DKW Classic Cars for Sale
The history of DKW begins with a project of the Dane Jörgen Skafte Rasmussen, whose company initially produced instruments for steam boilers in Chemnitz. For a short period of time during World War I, the company produced street vehicles called “Dampf-Kraft-Wagen”the initials of which would later became the company’s name.
The history of DKW
Shortly after World War I, DKW made a name for itself as the world’s biggest motorcycle manufacturer. In the years 1928 and 1929 alone, over one hundred thousand bikes were manufactured. The company started development of the DKW Typ P, an automobile with a two cylinder engine and rear wheel drive, in 1927. As a result of the Great Depression, DKW merged with the Zschopauer Motorenwerke, Audi, and Horchwerke AG to form Auto Union. Auto Union would be the second largest automobile producer behind Opel until World War II. Large parts of Auto Union’s production facilities were located in East Germany and would be repossessed after the war. In August 1950, production of passenger cars under the name DKW would start once again. The last DKW car to be produced was the 1966 DKW F-102.
The DKW F8 - A classic
One of the classic DKW old-timers is the DKW F8, which saw production in two versions from 1939 to 1942: One with an 18 bhp 0.6 litre two cylinder engine and one with a 0.7 liter engine that produced 20 bhp. Around fifty-thousand F8 were produced in only four years. Orders could be customized and buyers could pick between a two-door sedan, a cabriolet sedan, and a full-cabriolet. The small price-tag and the technical reliability made the DKW F8 a sales hit, with a strong street presence even after the war. The F8 was reincarnated as the IFA F8 in the German Democratic Republic, where it was built until 1950. The original DKW F8 is a popular collector’s item today, sought after by old-timer fans all over the world.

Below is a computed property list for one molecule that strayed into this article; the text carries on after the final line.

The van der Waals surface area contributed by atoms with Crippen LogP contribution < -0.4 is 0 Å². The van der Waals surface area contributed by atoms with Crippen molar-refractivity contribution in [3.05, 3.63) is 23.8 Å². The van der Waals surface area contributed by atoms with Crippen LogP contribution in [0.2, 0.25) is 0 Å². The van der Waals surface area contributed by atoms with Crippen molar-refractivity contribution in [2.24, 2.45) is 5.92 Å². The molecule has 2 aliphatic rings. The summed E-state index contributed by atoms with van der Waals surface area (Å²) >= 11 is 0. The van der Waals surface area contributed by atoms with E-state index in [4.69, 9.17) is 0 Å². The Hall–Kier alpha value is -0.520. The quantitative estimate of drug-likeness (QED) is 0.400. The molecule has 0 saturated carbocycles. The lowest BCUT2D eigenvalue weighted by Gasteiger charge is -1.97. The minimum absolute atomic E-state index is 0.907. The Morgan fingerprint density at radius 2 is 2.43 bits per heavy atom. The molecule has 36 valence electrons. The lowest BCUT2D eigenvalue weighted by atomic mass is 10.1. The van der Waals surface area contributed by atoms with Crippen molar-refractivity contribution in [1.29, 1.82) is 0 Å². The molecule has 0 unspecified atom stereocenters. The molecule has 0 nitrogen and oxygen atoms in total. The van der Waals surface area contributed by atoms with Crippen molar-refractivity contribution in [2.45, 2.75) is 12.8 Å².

The DKW Logo
The merger of Auto Union resulted in a drastic change for the DKW Logo.In the beginning, the DKW logo cosseted of a code of cars containing a triangle and the brand’s initials. With the merger, four rings, resembling the current Audi logo, were added. The rings surrounded the words Auto Union.